Life Insurance is an insurance policy designed to pay out if the insured person dies. They were created to make sure that if the main income holder of a household dies, the payout from the policy can be used to help continue to support his or her family. Over the last 50 years, Life Insurance policies have greatly expanded in both form and function, and sometimes can look more like investment vehicles than simple insurance policies.
Getting a Life Insurance Policy
With most other types of insurance, the policy is very straightforward – there is an assessment of the risk, then you pay the insurance company, who then pays you if something goes wrong. With Life Insurance, it can be hard to know the exact level of risk when the policy is taken out, and you probably do not be paid directly if you die, so the structure of the contract is a little bit different.
Cost and Insurability
Anyone who purchases life insurance on their own will need to have their “risk of death” evaluated by the insurance company. They typically look at factors like personal and family medical history, how in-shape and healthy the person is, and whether a person is a smoker. Smoking is the quickest way to see premiums go up. If the insurance company thinks you might die soon (for example, if you already have a serious illness, or if you have a family history of a serious illness and you yourself have an unhealthy lifestyle), you can be turned away entirely.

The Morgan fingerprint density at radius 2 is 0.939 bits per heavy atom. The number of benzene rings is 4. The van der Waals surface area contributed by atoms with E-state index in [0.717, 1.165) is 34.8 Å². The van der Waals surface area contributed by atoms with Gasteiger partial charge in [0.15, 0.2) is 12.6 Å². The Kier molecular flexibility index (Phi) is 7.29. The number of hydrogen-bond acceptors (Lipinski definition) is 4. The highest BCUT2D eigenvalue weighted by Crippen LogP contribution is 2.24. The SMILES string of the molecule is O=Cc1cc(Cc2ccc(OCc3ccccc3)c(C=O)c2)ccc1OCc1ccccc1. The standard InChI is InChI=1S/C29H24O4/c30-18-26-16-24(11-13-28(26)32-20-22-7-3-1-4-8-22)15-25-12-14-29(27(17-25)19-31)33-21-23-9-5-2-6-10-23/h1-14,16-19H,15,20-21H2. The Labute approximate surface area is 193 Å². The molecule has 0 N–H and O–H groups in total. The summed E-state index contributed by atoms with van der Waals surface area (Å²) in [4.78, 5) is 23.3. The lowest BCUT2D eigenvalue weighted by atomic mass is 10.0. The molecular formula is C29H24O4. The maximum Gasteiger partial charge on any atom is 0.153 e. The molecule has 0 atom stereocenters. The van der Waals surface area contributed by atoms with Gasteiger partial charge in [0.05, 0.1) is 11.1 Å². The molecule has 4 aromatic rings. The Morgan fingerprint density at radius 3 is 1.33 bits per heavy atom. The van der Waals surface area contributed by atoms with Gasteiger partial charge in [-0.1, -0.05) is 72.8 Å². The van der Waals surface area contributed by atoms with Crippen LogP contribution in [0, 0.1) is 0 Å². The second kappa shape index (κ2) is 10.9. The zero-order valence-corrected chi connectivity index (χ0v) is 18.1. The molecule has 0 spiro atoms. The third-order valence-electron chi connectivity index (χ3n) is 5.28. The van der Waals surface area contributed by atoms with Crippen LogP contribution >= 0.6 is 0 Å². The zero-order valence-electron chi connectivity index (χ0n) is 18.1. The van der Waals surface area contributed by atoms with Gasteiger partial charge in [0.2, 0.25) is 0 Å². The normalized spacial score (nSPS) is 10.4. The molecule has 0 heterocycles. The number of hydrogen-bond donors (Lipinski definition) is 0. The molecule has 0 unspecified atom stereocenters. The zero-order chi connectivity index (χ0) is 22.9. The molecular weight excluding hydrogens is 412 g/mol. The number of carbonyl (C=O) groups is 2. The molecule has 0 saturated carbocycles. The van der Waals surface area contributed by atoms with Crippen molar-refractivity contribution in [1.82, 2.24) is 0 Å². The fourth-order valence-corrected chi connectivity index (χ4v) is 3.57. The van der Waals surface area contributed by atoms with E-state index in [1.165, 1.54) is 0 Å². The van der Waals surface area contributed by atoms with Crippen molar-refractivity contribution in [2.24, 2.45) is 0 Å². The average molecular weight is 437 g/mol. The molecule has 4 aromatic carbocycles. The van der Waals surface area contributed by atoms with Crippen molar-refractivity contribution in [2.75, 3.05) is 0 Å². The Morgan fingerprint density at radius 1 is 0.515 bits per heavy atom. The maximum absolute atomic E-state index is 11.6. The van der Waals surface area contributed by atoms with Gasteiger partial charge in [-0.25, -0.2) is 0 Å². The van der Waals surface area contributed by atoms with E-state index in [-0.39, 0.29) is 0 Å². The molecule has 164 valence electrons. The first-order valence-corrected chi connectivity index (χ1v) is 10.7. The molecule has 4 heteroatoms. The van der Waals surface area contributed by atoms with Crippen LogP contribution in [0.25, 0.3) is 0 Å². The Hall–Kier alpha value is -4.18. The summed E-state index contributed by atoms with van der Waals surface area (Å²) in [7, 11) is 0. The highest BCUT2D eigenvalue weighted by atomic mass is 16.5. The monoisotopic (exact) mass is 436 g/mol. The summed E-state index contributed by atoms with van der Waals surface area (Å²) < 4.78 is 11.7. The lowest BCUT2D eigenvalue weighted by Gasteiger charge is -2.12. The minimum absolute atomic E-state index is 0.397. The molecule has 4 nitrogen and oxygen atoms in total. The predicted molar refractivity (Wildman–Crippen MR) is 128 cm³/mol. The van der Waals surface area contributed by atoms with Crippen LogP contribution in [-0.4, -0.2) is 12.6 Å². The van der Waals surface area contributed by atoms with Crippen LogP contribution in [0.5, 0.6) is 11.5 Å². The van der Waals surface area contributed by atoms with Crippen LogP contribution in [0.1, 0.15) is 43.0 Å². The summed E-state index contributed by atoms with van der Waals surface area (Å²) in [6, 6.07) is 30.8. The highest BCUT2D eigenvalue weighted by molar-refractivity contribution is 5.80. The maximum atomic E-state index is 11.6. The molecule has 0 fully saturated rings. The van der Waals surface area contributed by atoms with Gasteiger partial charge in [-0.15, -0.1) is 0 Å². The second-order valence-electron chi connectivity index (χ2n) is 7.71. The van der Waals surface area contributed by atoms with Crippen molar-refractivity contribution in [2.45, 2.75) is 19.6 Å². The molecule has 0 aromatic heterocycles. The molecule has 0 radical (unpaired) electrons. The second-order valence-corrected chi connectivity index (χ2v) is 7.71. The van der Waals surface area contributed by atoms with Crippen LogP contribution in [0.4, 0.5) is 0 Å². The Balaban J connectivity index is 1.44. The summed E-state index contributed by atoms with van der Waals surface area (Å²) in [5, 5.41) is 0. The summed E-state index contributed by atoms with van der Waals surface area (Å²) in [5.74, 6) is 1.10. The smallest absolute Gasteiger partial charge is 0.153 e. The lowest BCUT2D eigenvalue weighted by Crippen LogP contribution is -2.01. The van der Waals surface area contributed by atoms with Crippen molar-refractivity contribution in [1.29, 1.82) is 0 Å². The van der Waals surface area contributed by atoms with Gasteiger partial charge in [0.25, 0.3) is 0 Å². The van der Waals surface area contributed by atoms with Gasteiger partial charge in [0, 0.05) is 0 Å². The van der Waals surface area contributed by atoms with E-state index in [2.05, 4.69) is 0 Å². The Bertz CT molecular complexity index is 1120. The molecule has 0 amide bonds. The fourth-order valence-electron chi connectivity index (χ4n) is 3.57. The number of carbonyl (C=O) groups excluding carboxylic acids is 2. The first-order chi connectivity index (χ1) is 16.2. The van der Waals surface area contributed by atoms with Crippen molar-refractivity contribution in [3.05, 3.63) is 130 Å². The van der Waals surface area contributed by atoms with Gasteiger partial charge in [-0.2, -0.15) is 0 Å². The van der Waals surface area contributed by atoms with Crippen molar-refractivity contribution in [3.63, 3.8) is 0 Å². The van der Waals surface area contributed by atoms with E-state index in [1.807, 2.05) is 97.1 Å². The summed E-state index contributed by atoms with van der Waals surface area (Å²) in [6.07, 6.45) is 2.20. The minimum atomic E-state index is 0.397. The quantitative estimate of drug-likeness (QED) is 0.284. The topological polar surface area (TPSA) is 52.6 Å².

Individuals can skip this evaluation if they are able to get Group Insurance, usually through their employer. With Group Insurance, everyone in the group pays the same premium – the insurance company makes an estimated average for the whole group.
Parties to the Contract
There are at least two parties involved with any Life Insurance policy, but there can be up to 4.
- Policy Owner. This is the person who is responsible for paying the premiums on the policy, and is the legal owner of the policy.
- Insurer. This is the insurance company – the person the Policy Owner pays in exchange for life insurance coverage.
- Insured. This is the life that is actually being insured – if this person dies, the Insurer needs to pay out the death benefits.
- Beneficiary. This is the person who receives the death benefits from the Insurer if the Insured dies. The Policy Owner can usually change the beneficiary at any time.
In many cases, the Policy Owner, Insured, and Beneficiary are all the same person (for example, a father who purchases a life insurance policy which is paid out to his estate upon death). It is more common for the Policy Owner and Insured to be the same person, while the Beneficiary is someone else (such as a person purchasing a policy for themselves, while listing their spouse as the beneficiary).
The Policy Owner and Beneficiary can also be the same person with insurance covering someone else. This is common in larger companies taking out life insurance policies on high-value employees – if the employee dies, the company receives a death benefit to help offset the loss of value from the employee (this is extremely common with movie stars).